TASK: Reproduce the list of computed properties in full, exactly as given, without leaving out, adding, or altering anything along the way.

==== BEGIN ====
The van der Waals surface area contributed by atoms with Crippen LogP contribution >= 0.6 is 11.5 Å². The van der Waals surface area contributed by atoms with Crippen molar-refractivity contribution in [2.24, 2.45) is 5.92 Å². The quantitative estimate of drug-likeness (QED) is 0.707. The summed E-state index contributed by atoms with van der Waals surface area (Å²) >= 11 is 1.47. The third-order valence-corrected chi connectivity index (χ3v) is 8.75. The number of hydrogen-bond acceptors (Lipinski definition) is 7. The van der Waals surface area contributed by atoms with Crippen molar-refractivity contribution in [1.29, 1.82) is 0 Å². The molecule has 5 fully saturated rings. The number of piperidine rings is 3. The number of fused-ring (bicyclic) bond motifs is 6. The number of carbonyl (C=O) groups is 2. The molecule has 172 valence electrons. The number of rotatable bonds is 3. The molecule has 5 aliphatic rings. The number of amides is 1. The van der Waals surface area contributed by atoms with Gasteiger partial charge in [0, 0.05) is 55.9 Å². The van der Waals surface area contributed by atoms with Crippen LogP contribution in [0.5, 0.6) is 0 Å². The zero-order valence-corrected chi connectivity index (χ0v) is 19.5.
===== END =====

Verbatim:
The van der Waals surface area contributed by atoms with Crippen LogP contribution >= 0.6 is 11.5 Å². The van der Waals surface area contributed by atoms with Crippen molar-refractivity contribution in [2.24, 2.45) is 5.92 Å². The quantitative estimate of drug-likeness (QED) is 0.707. The summed E-state index contributed by atoms with van der Waals surface area (Å²) >= 11 is 1.47. The third-order valence-corrected chi connectivity index (χ3v) is 8.75. The number of hydrogen-bond acceptors (Lipinski definition) is 7. The van der Waals surface area contributed by atoms with Crippen molar-refractivity contribution in [1.29, 1.82) is 0 Å². The molecule has 5 fully saturated rings. The number of piperidine rings is 3. The number of fused-ring (bicyclic) bond motifs is 6. The number of carbonyl (C=O) groups is 2. The molecule has 172 valence electrons. The number of rotatable bonds is 3. The molecule has 5 aliphatic rings. The number of amides is 1. The van der Waals surface area contributed by atoms with Gasteiger partial charge in [0, 0.05) is 55.9 Å². The van der Waals surface area contributed by atoms with Crippen LogP contribution in [0.5, 0.6) is 0 Å². The zero-order valence-corrected chi connectivity index (χ0v) is 19.5.